Teddy boys

What is a Teddy Boy

Teddy Boy; Teddy; Ted: noun;
A member of a youth cult of the mid to late 1950s, characterised by a style of dress loosely inspired by fashions of the Edwardian era (1901–10). Edward abbreviates to Teddy and Ted.
Teddy boys referred to themselves as Teds.
– Teddy Boy definition by The Concise New Partridge Dictionary of Slang and Unconventional English

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Teddy Boys 1950s

Teddy Boys date back to the late 1940s and early 1950s, when, following the war, a generation of youngsters with money to burn appropriated Edwardian (Teddy) clothing style currently in fashion on Saville Row and cranked it uo a notch. In the beginning there were drapes and drainpipe trousers. Then that look was customised; the drapes with collar, cuff and pocket trimmings, even narrower trousers, crepe soled shoes or beetle crushers and hairstyle heavily greased into a quiff and shaped into DA, or as it was popularly called, a ducks arse as it resembled one. It has been widely acknowledged that in Britain, Teddy Boys were the first group whose style was self-created.

Teddy Boys were the first real high profile rebel teenagers, who flaunted their clothes and attitude like a badge, It comes as no surprise then that the media was quick to paint them as a menace and violent based on a single incident. When teenager John Beckley was murdered in july 1953 by Teddy Boys, the Daily Mirror’s headline ” Flick Knives, Dance Music and Edwardian Suits’ linked criminality to clothes. More tales of teenage violence followed, luridly reported and no doubt exaggerated in press.

In June 1955 the Sunday Dispatch headline was a typically sensationalist tabloid style with following headline:
” WAR ON TEDDY BOYS – Menace in the streets of Britain’s cities is being cleaned up at last ”

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The Teddy Boys (and Girls) are seen as the spiritual ancestors of both the Mods and the Rockers.

Second generation of Teddy Boys; The Teddy Boys revival 1970s

In essence, the Teds were never more than a minority in their age group but they were the first to see themselves and to be seen by society as teenagers, the bad guys, and so a group apart. They also pre-dated, but came to be associated with rock ‘n’ roll which of course itself became fresh fodder for the media offering more sex, drugs and violence stories. Twenty five years down due the line 1977 Teddy Boys had never had quite died out and there was a revival due to resurgence of interest in rock ‘n’ roll, also there was a resurgence of interest in Teddy Boy fashions. The look was promoted by Vivienne Westwood and Malcolm McLaren through their shop Let it Rock, on London’s King’s Road. This new generation of Teds adopted some aspects of the 1950s but with a large glam rock influence, including louder colours for drape jackets, brothel creepers and socks, and shiny satin shirts worn with bootlace ties, jeans and big-buckled belts. Additionally, they were more likely to use hairspray than grease to style their hair.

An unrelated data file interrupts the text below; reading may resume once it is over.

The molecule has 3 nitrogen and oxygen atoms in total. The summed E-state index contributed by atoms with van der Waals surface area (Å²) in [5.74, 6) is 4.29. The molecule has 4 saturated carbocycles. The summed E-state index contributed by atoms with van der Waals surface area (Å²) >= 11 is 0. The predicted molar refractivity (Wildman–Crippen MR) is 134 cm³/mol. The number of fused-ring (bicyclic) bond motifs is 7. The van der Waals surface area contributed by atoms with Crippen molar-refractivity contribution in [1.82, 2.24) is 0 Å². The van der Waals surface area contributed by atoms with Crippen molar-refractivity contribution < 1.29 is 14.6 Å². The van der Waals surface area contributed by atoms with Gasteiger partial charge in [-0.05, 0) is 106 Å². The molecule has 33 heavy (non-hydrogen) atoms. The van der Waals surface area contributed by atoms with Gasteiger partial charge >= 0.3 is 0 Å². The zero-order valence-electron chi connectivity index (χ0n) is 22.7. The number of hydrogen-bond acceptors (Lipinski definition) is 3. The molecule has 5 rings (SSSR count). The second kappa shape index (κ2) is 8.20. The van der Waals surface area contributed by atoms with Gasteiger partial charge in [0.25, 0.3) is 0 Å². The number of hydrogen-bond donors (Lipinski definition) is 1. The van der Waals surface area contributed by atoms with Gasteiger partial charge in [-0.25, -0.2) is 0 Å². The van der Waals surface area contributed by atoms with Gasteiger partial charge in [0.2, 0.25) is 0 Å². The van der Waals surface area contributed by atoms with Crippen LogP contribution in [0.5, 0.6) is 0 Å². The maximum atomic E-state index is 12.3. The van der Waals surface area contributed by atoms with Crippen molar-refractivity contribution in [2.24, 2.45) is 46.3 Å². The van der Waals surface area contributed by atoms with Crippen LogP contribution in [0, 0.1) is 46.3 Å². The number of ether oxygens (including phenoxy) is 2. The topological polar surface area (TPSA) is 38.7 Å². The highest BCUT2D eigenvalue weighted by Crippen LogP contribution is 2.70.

In the main, Teddy Boys were a rigidly conservative and traditional and being a Teddy Boy often ran in the family. The Important difference though between the Teddy Boys 1950s and Teddy Boys 1970s was, though the clothes and music may have stayed fundamentally the same, violence was more prevalent.

Teddy Boys and Punks

How did Teddy Boys come to clash with Punks?

When you look at the two youth groups you see it was inevitable. In the 1977 these New Teddy Boys were younger and out to make a name for themselves. What better way to prove their youth credentials and the fact they were still around than the age old one of finding a more high profile enemy and beating it to a pulp? First Mods and Rockers; now Teddy boys and Punks.

Plain old jealousy was one more reason for clash with Punks. Media gave all publicity to Punks as the new gang in town. In 70s Teddy boys had been undergoing a huge revival amongst younger folks yet never got much any press and very little radio exposure. The famous Teddy Boys march in London when thousands of Teddy Boys marched on the BBC from all over UK demanding the BBC to play some Real rock ‘n’ roll. In contrast if everything that Punks do it was a front page news. Violence meant more publicity and a higher Teddy Boy profile, which meant more teenagers became attracted to becoming Teddy Boys.

The irony of it all was that despite their differences, there were a lot of similarities between Teddy Boys and Punks. Both were devoted to their music and clothing that identified as separate from a society they saw as dull and pedestrian. Both were vilified and demonised in the press as teenagers full of destruction and attitude and a menace to society.

Teddy boys in 80′s, 90′s and 2000s

In the late 1980s, there was a move by a number of Teddy Boys to re-capture the original 1950s Teddy Boy style. This led to the formation of a group known as The Edwardian Drape Society (T.E.D.S) in the early 1990s. T.E.D.S. was then based in the Tottenham area of north London, and the group concentrated on reclaiming the style which they felt had become bastardised by pop/glam rock bands. In 2007, The Edwardian Teddy Boy Association was formed and has continued the work of reclaiming the original style, and works towards to uniting all drape-wearing Teddy Boys who wish to emulate the original 1950s style. Most Teddy Boys nowadays wear a much more conservative form of Edwardian dress than that worn in the 1970s, and this more authentic dress code emulates the original 1950s image.

Edwardian Teddy Boy association Website